Louis D’or!! A nine-month aged farmhouse and organic cheese from La Fromagerie du Presbytere located in Quebec. This cheese also won in two categories: Firm Cheese and Farmhouse Cheese. Congratulations!!! La Fromagerie du Presbytere also took the Blue Cheese Category with their Bleu de l’Elizabeth.
The Lady and I have not had the pleasure of tasting this cheese but you can be sure, The Lady is already ferreting out a way to get a wedge into the manse. According to Phil Belanger, Chair of the 2011 Canadian Cheese Grand Prix Jury and President of the New-Brunswick Chapter de la Chaine des Rotisseurs, ‘’The milky richness of this cheese is a tribute to the organic milk with which it is made. The cheese has a smooth texture, warm nutty and floral notes in aroma and taste’’.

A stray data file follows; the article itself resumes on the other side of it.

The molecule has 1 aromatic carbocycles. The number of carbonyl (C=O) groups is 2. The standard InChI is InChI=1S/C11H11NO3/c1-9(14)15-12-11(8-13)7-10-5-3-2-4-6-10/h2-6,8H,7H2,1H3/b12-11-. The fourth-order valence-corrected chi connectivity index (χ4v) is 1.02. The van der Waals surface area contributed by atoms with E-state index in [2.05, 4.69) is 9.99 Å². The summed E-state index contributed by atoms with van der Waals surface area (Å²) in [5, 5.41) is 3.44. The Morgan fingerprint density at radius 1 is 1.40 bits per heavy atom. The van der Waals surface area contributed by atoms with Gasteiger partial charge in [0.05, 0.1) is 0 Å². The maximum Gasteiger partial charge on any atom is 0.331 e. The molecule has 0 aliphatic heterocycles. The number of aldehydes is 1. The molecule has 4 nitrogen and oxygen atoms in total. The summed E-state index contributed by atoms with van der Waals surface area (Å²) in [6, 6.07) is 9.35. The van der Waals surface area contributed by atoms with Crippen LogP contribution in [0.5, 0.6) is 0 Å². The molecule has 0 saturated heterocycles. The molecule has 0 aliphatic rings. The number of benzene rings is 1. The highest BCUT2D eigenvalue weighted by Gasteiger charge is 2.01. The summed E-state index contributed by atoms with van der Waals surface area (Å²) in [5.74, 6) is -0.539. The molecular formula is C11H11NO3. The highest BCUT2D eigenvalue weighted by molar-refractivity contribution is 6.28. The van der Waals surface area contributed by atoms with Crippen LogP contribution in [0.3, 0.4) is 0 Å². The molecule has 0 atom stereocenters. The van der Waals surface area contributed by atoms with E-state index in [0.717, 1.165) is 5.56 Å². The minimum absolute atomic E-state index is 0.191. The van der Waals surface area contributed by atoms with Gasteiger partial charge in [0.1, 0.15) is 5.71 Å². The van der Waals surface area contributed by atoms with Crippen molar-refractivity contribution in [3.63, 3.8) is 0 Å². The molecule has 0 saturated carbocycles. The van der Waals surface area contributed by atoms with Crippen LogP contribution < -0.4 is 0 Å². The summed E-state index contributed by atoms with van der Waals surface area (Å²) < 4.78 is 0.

Fresh Cheese: Mascarpone Tre Stelle, Arla Foods Inc. (ON)
Soft Cheese with Bloomy Rind: Island Bries, Little Qualicum Cheeseworks Ltd. (BC)
Semi-soft Cheese: Lankaaster Traditional Gouda, Glengarry Fine Cheese (ON)
Washed-Rind – Soft and Semi-soft Cheese: Le Mont-Jacob, Fromagerie Blackburn (QC)
Firm Cheese: Louis d’Or, Fromagerie du Presbytere (QC)
Swiss-type Cheese: Fromage Suisse Lamaire, Fromagerie Lemaire (QC)
Mozzarella: Bocconcini Santa Lucia, International Cheese Co. Ltd (ON)
Blue Cheese: Le Bleu d’Elizabeth, Fromagerie du Presbytere (QC)
Flavoured Cheese with Added Non-particulate Flavouring: Naturally Smoked Boerenkaas, Natural Pastures Company (BC)
Flavoured Cheese with Added Particulate Solids Flavouring: Gouda Herbs & Garlic, Sylvan Star Cheese Ltd. (AB)
Mild Cheddar: Mild Cheddar, The Black River Cheese Company Ltd. (ON)